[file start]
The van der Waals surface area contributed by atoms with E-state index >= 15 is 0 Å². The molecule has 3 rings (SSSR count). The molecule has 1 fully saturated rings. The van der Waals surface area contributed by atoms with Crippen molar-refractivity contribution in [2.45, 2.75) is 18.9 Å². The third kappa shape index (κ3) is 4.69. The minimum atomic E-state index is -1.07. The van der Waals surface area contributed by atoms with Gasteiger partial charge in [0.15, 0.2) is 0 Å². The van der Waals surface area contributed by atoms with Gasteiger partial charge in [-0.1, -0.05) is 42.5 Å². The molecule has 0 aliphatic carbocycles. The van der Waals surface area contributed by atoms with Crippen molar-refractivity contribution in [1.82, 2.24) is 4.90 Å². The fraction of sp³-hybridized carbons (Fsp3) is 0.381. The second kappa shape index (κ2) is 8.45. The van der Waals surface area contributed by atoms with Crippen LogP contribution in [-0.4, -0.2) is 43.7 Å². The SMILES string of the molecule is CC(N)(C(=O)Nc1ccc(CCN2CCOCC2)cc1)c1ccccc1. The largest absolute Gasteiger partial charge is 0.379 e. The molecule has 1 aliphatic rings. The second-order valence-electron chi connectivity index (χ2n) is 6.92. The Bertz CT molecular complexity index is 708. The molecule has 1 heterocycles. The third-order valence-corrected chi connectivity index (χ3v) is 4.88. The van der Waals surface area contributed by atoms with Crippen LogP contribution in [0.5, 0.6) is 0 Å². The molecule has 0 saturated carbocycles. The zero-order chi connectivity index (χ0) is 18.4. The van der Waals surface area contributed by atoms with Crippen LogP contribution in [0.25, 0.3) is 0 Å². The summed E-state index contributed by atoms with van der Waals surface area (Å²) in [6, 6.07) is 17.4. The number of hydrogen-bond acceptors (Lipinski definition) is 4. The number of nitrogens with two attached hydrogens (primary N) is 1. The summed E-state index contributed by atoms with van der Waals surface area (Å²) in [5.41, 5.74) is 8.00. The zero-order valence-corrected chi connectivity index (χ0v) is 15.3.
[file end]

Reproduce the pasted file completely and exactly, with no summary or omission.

The van der Waals surface area contributed by atoms with E-state index >= 15 is 0 Å². The molecule has 3 rings (SSSR count). The molecule has 1 fully saturated rings. The van der Waals surface area contributed by atoms with Crippen molar-refractivity contribution in [2.45, 2.75) is 18.9 Å². The third kappa shape index (κ3) is 4.69. The minimum atomic E-state index is -1.07. The van der Waals surface area contributed by atoms with Gasteiger partial charge in [0.15, 0.2) is 0 Å². The van der Waals surface area contributed by atoms with Gasteiger partial charge in [-0.1, -0.05) is 42.5 Å². The molecule has 0 aliphatic carbocycles. The van der Waals surface area contributed by atoms with Crippen molar-refractivity contribution in [1.82, 2.24) is 4.90 Å². The fraction of sp³-hybridized carbons (Fsp3) is 0.381. The second kappa shape index (κ2) is 8.45. The van der Waals surface area contributed by atoms with Crippen LogP contribution in [-0.4, -0.2) is 43.7 Å². The SMILES string of the molecule is CC(N)(C(=O)Nc1ccc(CCN2CCOCC2)cc1)c1ccccc1. The largest absolute Gasteiger partial charge is 0.379 e. The molecule has 1 aliphatic rings. The second-order valence-electron chi connectivity index (χ2n) is 6.92. The Bertz CT molecular complexity index is 708. The molecule has 1 heterocycles. The third-order valence-corrected chi connectivity index (χ3v) is 4.88. The van der Waals surface area contributed by atoms with Crippen LogP contribution in [0.5, 0.6) is 0 Å². The molecule has 0 saturated carbocycles. The zero-order chi connectivity index (χ0) is 18.4. The van der Waals surface area contributed by atoms with Crippen LogP contribution in [0.25, 0.3) is 0 Å². The summed E-state index contributed by atoms with van der Waals surface area (Å²) in [6, 6.07) is 17.4. The number of hydrogen-bond acceptors (Lipinski definition) is 4. The number of nitrogens with two attached hydrogens (primary N) is 1. The summed E-state index contributed by atoms with van der Waals surface area (Å²) in [5.41, 5.74) is 8.00. The zero-order valence-corrected chi connectivity index (χ0v) is 15.3.